Is Your Workplace Culture Dysfunctional?

A few years ago, I spoke with the leaders of an organization about helping them to better support employee wellbeing and leadership development. As any good consultant would, I did my research, which included perusing the organization’s Website. It appeared these leaders really got it – accolades everywhere about how their company was a great place to work, how they truly valued their employees as their most valued asset, and how their “values” reflected this.

I started telling the group that any wellbeing and improvement effort needed to be a natural extension of the current culture where employees feel truly valued, and that it seemed their organization was in a good position to succeed. The VP of HR then looked at me and said, “Yeah, we must have a REALLY good PR firm because that is most definitely not how life is around here… we have LOTS of work to do.”

Culture shapes employee behaviors. Sometimes the behaviors are aligned with the company’s desired culture, vision and values, and sometimes the culture manifests deviant behavior.

  • When organizations are faced with employees not behaving in ways they would like (i.e., deviant behavior), organizations try to figure out how to control or change individual behaviors rather than look at how the culture is actually feeding those undesired behaviors. The result is a lot of unnecessary struggle and limited results.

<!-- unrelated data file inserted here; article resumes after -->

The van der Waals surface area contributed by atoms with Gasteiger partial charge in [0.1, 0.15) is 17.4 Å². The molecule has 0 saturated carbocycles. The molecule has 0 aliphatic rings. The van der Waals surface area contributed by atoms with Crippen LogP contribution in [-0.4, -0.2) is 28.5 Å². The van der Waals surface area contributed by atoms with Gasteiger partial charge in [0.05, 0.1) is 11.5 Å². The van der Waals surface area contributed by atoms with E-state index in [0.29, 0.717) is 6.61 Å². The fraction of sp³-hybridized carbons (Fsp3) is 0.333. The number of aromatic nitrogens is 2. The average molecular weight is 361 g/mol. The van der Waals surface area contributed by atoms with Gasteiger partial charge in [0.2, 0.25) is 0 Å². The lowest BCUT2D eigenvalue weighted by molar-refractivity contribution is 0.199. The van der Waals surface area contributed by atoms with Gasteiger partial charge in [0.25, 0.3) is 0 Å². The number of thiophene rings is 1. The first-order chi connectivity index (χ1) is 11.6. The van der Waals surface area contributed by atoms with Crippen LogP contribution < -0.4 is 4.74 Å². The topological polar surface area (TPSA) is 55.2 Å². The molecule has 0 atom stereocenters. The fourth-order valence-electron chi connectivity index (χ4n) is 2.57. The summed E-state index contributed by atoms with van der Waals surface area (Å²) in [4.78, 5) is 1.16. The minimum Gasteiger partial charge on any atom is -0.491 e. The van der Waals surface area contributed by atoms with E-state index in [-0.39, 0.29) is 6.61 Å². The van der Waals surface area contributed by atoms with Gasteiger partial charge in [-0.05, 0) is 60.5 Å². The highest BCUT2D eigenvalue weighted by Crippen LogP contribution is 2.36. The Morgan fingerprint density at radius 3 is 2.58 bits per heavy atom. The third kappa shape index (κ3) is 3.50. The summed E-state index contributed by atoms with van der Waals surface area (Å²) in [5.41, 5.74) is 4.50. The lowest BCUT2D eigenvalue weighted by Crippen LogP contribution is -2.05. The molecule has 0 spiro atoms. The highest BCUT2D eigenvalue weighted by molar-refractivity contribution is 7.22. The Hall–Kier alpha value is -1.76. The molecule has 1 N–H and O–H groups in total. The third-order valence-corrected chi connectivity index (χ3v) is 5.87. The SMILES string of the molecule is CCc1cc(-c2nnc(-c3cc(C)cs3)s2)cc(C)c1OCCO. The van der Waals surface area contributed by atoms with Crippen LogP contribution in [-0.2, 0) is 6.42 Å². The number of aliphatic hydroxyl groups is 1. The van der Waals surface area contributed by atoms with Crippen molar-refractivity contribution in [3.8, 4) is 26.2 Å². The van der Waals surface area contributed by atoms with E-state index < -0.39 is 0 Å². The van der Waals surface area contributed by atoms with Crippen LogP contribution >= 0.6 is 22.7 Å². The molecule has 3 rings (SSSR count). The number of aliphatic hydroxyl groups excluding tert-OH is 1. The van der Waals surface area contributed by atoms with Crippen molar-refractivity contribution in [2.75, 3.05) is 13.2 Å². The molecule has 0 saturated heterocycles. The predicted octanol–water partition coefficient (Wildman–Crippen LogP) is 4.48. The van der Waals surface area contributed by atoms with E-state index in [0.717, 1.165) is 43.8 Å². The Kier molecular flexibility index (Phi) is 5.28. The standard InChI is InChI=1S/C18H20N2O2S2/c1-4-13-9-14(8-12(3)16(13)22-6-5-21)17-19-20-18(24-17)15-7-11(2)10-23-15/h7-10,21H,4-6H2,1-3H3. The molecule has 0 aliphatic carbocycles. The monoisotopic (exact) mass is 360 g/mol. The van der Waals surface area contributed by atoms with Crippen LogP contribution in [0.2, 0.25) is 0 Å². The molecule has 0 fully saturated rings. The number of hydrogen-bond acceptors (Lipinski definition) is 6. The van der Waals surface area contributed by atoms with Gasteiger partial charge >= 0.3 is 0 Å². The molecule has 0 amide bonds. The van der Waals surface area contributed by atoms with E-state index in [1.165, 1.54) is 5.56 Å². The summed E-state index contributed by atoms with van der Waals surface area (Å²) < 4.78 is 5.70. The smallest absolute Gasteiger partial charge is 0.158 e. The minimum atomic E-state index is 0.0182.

• The American Psychological Association Center for Organizational Excellence described in a November 2013 article how dysfunctional workplace culture actually increases deviant behavior.
  • Organizations contribute to increasing dysfunction and workplace deviance by creating stressful environments and producing a sense of injustice – much of which starts with a toxic leader or leaders.

One way to determine the health or functionality of your culture is with a culture survey. However, used incorrectly, the survey can also mask dysfunction. Consider this example of a large healthcare organization who hired Gallup each year to implement its Q12® engagement survey.

In speaking with some employees, I learned of a norm created in several departments with regards to the survey. When survey time came each year, new employees were told to “rate everything with 4s and 5s – even if it’s not the case.” Employees learned if they didn’t rate everything high, their managers would have to “have THE talk with them” and it would be uncomfortable. More importantly, nothing would change. So to avoid this, employees learned to game the survey. Think about it: Each year management was likely beaming over the great survey results and spending considerable resources to deploy this survey, yet the results were invalid. And it only served to further the disconnect between management and the employee experience.